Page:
A. Heartburn is a symptom, not a condition or a disease. Signs of heartburn include: burning chest pain, discomfort after eating and a sour taste in the mouth that creeps up the throat.

Whereas indigestion is a condition - the medical term for which dyspepsia - which includes a number of symptoms including: heartburn, stomach pain, feeling nauseated and feeling bloated.

A. Maalox Plus is part of the Maalox range of products. Maalox treats heartburn and indigestion whereas Maalox Plus treats trapped wind as well as heartburn and indigestion. This is because the active ingredient simeticone is not present in Maalox.

Maalox is not recommended for children under 14 years.

the part of the body containing the stomach and intestines, sometimes referred to as the belly

of or in the abdomen (see Abdomen)

another name for heartburn

the opening at the end of the digestive tract through which stools leave the body

the rectum (see Rectum)

natural, tiny organisms which are sometimes found in the large intestine (colon) that helps with digestion

to eject gas (or wind) noisily from the stomach through the mouth

when your tummy is stretched, puffy and uncomfortable

see Intestines

see Belching

a colourless, odourless gas found in fizzy (carbonated) drinks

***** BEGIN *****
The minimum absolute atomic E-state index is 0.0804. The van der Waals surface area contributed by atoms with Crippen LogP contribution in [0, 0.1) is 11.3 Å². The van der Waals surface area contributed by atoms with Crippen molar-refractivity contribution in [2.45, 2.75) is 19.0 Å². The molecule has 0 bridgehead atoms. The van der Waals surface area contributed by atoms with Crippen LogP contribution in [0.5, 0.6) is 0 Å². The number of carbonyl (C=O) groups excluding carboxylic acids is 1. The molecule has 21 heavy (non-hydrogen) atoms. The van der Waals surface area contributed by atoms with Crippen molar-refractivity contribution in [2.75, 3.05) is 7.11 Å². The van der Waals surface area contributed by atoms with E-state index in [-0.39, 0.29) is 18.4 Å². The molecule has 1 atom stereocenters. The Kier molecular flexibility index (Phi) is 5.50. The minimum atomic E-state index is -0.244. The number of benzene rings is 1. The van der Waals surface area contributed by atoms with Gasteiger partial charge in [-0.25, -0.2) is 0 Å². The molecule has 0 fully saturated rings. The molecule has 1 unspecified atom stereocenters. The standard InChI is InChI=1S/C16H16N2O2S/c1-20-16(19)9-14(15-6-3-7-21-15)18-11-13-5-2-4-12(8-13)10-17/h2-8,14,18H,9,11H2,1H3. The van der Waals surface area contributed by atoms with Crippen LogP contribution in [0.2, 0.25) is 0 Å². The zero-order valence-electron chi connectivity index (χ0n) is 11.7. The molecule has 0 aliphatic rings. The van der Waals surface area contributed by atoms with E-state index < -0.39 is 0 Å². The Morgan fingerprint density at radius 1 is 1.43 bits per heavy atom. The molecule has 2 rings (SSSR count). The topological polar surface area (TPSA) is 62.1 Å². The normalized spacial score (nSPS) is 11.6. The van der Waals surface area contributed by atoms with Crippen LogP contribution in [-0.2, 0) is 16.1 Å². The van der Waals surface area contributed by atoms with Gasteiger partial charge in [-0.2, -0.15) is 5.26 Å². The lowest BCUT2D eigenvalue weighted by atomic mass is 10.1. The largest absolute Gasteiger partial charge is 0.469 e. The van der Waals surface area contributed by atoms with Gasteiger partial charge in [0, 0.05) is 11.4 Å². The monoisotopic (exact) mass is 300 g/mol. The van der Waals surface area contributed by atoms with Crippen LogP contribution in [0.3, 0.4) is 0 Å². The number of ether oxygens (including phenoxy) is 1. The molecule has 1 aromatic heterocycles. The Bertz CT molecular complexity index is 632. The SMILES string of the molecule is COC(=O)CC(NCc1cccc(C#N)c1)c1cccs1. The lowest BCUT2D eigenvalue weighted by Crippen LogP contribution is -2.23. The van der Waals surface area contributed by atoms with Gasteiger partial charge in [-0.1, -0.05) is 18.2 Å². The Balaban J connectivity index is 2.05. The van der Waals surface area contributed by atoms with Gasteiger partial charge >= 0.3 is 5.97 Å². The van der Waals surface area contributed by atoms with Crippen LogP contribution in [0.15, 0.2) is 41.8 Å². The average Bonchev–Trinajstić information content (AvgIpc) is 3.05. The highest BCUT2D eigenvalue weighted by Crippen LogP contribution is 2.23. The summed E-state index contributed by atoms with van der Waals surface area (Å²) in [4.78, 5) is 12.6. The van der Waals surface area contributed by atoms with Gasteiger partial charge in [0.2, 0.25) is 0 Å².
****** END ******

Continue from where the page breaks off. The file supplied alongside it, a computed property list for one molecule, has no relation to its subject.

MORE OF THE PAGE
the final section of the large intestine ending in the rectum

a common condition that can mean that stools (poo) are not being passed regularly, or that the bowels are not completely emptying

Diarrhoea is passing looser or more frequent stools than is normal

The collective name for the oesophagus, stomach and intestines that deal with the ingestion, digestion and absorption of foodstuffs and the elimination of associated wastes

The series of organs in the digestive system through which food passes, nutrients are absorbed, and waste is eliminated

another word for Indigestion

Dysphagia is the medical term for swallowing difficulties

see Flatulence

Flatulence is passing gas from the digestive system out of the back passage. It is more commonly known as ‘passing wind’ or ‘farting’

When a foodstuff causes an unpleasant reaction (such as bloating or diarrhoea)

Gas

see Flatulence

Heartburn can be a symptom or GORD - a common condition where stomach acid leaks out of the stomach and into the throat area

Gastroenteritis is an infection of the stomach and bowel (large intestine). The most common symptoms are vomiting and repeated episodes of diarrhoea (three or more episodes within 24 hours)

of or in the intestines (see Intestines)

the part of the digestive system that digests and absorbs nutrients (small intestine) and absorbs water from and eliminates waste (large intestine)

Irritable bowel syndrome (IBS) is a common condition of the digestive system. Symptoms include stomach cramps, bloating, diarrhoea and constipation

sickness, especially when accompanied by an involuntary impulse to vomit

a muscular tube connecting the mouth with the stomach

see Flatulence

the end section of the intestine ending in the anus

Commonly refers to the organ for storing, diluting, and digesting food; or the part of the body containing the stomach, belly or abdomen

also known as gastric acid, stomach acid is a digestive fluid formed in the stomach

waste matter evacuated from the bowels (poo)

a build-up of wind, or gas, in the digestive system (oesophagus, stomach and intestines), either caused by swallowing air (particularly while eating) or through eating food that is difficult to digest